Game of Thrones: Motherless Children

04/08/2013 9:00 AM |

Its Jojen Reed! Otherwise known as the little boy from Love Actually!

  • It’s Jojen Reed! Otherwise known as the little boy from “Love Actually”!

Well, so, there were no dragons in this episode. I can, therefore, understand if you turned off Game of Thrones in protest last night, and are only hate-reading this recap in the hopes that it will be a 10,000-word think piece on why there should be dragons in every episode—if not every scene—because dragons are the best. Unfortunately, that is not what you’re about to read. Because as much as I love dragons (which, so, SO much) I also appreciate the juggling act that the writers of Game of Thrones are doing right now. Not only are they trying to incorporate the story lines of the approximately two dozen Westerosi that we were already familiar with, but they’re introducing new and essential characters in a pretty seamless and not totally overwhelming way. And they’re doing a good job of it! “It” being the screenwriting equivalent of juggling flaming swords and crossbows and battle-axes and dragon teeth and other dangerous and exciting things. So, I guess I can forgive the lack of dragons this time. Because, after all, we did get to meet Lady Olenna Tyrell—Queen of the Thorns—and she’s as fiery as any of Daenerys’s children and much, much funnier.

Post-credits we see Bran. That is Bran, right? He has grown maybe half a foot and is walking through a forest with a bow and arrow, so is it really Bran? Yes. It is. He’s dreaming. He’s dreaming about the three-eyed raven and he wants to shoot it. Suddenly, Robb and Jon are there with him, advising him on the shot, “Don’t think too much, Bran.” But it’s too late. Bran shoots and misses and his father’s voice echoes through the woods, “And which one of you were a marksmen at 10?” This is a line Ned Stark said in the premiere episode and, ahhhh, don’t we all miss Ned Stark? Yes. We do.

Bran is not alone in his dream though. The little boy from “Love Actually” who is now all grown up is there to tell Bran, “You can’t kill it you know.”

Bran asks, sensibly, “Why not?”

“Because the raven is you.”

Thanks for that, little boy from “Love Actually” who’s now all grown up.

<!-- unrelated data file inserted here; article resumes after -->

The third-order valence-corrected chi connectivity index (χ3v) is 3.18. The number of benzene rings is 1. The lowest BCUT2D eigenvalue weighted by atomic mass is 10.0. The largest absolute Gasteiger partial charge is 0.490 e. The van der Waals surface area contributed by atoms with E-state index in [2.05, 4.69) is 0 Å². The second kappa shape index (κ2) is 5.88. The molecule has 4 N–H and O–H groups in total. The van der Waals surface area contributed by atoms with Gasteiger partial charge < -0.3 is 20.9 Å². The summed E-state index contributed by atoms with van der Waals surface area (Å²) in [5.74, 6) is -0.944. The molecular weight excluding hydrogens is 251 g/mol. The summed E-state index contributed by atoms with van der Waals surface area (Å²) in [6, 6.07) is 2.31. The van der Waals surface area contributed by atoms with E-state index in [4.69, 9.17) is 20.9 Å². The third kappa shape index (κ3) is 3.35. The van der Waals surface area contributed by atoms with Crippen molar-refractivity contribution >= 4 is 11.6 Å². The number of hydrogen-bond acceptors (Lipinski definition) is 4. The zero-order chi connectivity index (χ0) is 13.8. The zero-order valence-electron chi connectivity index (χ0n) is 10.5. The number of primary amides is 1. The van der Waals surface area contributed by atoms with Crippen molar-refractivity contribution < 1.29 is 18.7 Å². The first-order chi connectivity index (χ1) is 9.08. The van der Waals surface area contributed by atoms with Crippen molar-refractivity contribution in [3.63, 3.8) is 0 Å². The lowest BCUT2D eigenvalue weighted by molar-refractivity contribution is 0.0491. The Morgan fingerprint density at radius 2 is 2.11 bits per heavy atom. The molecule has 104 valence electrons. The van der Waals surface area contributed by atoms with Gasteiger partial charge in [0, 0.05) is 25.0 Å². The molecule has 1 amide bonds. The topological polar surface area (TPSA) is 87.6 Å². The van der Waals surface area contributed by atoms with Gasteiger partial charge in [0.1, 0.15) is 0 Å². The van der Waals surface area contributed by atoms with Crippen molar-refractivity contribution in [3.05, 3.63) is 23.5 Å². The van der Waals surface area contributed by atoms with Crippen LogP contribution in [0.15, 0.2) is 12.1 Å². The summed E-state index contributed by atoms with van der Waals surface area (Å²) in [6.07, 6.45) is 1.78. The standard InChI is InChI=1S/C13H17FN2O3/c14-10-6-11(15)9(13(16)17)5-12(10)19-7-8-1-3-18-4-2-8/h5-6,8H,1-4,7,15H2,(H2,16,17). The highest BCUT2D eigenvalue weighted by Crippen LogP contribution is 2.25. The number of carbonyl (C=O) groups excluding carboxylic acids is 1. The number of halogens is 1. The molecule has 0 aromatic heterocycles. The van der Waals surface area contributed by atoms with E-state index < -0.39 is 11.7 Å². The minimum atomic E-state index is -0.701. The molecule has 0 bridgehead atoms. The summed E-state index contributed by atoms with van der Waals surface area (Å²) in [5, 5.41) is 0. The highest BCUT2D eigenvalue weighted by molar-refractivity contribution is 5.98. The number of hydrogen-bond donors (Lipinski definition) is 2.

Bran wakes up. We also see his brother, Rickon. Who? Yeah, exactly. Don’t worry about him, though. No one else does. Also, HODOR! And Osha! They are making their way toward the Wall, where Jon Snow and, presumably, safety lie. We shall see.

Checking in on some other Starks, we see Robb being all serious in front of a fire at Harrenhal, and his wife, Talisa, being all flirty. Her flirting doesn’t go too far, because in walks Roose Bolton with word from Riverrun, which is Catelyn Stark’s family home, and Winterfell. The news? Is not good. In fact, it falls on Robb to tell his mother not only that her father has died, but also that Winterfell is in ruins and that Bran and Rickon are missing.

Catelyn asks, “Have you heard anything from Theon at all?” And just like magic…

We see Theon! Well, it probably doesn’t feel like magic to Theon, because he is getting punished. Pretty fucking harshly. “Punished” is probably the wrong word really, “tortured” is probably better because Theon is on a rack and is screaming and has the skin off his pinky finger removed. This might be a good time to point out that the Bolton sigil is that of a flayed man. And since Roose Bolton’s bastard son is the one that got to Winterfell after the Ironborn left, you can deduce that even a bastard like Ramsey Snow takes the house sigils very seriously. As one should. Later, Theon gets questioned about why he came to Winterfell, which, isn’t the most interesting question really. It doesn’t even seem like the torturers care about that question because no matter what Theon says, they keep hurting him. He pleads with them that he’ll tell them anything they want to hear, which, this is exactly why torture is ineffective, but that’s not the point right now. The point is, Theon’s captors are clearly sadists and Theon is clearly finding out just what Justin Timberlake meant when he sang about karma in his classic song “What Goes Around…Comes Around.” Once Theon is left alone with his pain, though, a guy comes up to him and says that Theon’s sister, Yara, sent him to rescue Theon, so maybe Theon’s future is looking brighter? We’ll see!